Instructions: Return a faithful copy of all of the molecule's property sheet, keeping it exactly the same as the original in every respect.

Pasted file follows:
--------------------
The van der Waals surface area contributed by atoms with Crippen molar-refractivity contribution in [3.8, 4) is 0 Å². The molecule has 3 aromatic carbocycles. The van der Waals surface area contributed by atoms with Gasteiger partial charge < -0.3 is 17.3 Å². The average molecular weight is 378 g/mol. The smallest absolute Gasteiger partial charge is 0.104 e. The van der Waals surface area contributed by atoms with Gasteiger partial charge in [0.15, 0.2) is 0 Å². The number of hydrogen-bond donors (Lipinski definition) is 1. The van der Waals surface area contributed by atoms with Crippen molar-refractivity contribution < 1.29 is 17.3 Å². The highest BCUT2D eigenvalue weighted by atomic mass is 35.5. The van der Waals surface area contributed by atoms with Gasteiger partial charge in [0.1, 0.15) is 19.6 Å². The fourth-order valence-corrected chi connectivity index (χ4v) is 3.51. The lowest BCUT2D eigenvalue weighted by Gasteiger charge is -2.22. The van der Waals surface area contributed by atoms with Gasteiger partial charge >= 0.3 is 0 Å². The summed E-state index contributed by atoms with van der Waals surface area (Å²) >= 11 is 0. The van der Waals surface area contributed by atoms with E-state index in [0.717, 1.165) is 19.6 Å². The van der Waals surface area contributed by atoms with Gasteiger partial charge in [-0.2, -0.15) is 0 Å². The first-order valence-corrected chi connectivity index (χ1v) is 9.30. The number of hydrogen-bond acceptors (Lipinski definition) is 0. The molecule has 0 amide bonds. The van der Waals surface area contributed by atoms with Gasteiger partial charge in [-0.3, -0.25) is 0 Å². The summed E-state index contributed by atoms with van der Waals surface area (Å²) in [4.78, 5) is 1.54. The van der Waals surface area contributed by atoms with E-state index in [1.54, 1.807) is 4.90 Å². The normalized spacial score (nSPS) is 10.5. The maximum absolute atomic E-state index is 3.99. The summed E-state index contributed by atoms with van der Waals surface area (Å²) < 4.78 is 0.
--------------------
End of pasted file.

The van der Waals surface area contributed by atoms with Crippen molar-refractivity contribution in [3.8, 4) is 0 Å². The molecule has 3 aromatic carbocycles. The van der Waals surface area contributed by atoms with Gasteiger partial charge < -0.3 is 17.3 Å². The average molecular weight is 378 g/mol. The smallest absolute Gasteiger partial charge is 0.104 e. The van der Waals surface area contributed by atoms with Gasteiger partial charge in [0.15, 0.2) is 0 Å². The number of hydrogen-bond donors (Lipinski definition) is 1. The van der Waals surface area contributed by atoms with Crippen molar-refractivity contribution < 1.29 is 17.3 Å². The highest BCUT2D eigenvalue weighted by atomic mass is 35.5. The van der Waals surface area contributed by atoms with Gasteiger partial charge in [0.1, 0.15) is 19.6 Å². The fourth-order valence-corrected chi connectivity index (χ4v) is 3.51. The lowest BCUT2D eigenvalue weighted by Gasteiger charge is -2.22. The van der Waals surface area contributed by atoms with Gasteiger partial charge >= 0.3 is 0 Å². The summed E-state index contributed by atoms with van der Waals surface area (Å²) >= 11 is 0. The van der Waals surface area contributed by atoms with E-state index in [0.717, 1.165) is 19.6 Å². The van der Waals surface area contributed by atoms with Gasteiger partial charge in [-0.2, -0.15) is 0 Å². The first-order valence-corrected chi connectivity index (χ1v) is 9.30. The number of hydrogen-bond acceptors (Lipinski definition) is 0. The molecule has 0 amide bonds. The van der Waals surface area contributed by atoms with Gasteiger partial charge in [-0.3, -0.25) is 0 Å². The summed E-state index contributed by atoms with van der Waals surface area (Å²) in [4.78, 5) is 1.54. The van der Waals surface area contributed by atoms with E-state index in [1.54, 1.807) is 4.90 Å². The normalized spacial score (nSPS) is 10.5. The maximum absolute atomic E-state index is 3.99. The summed E-state index contributed by atoms with van der Waals surface area (Å²) < 4.78 is 0.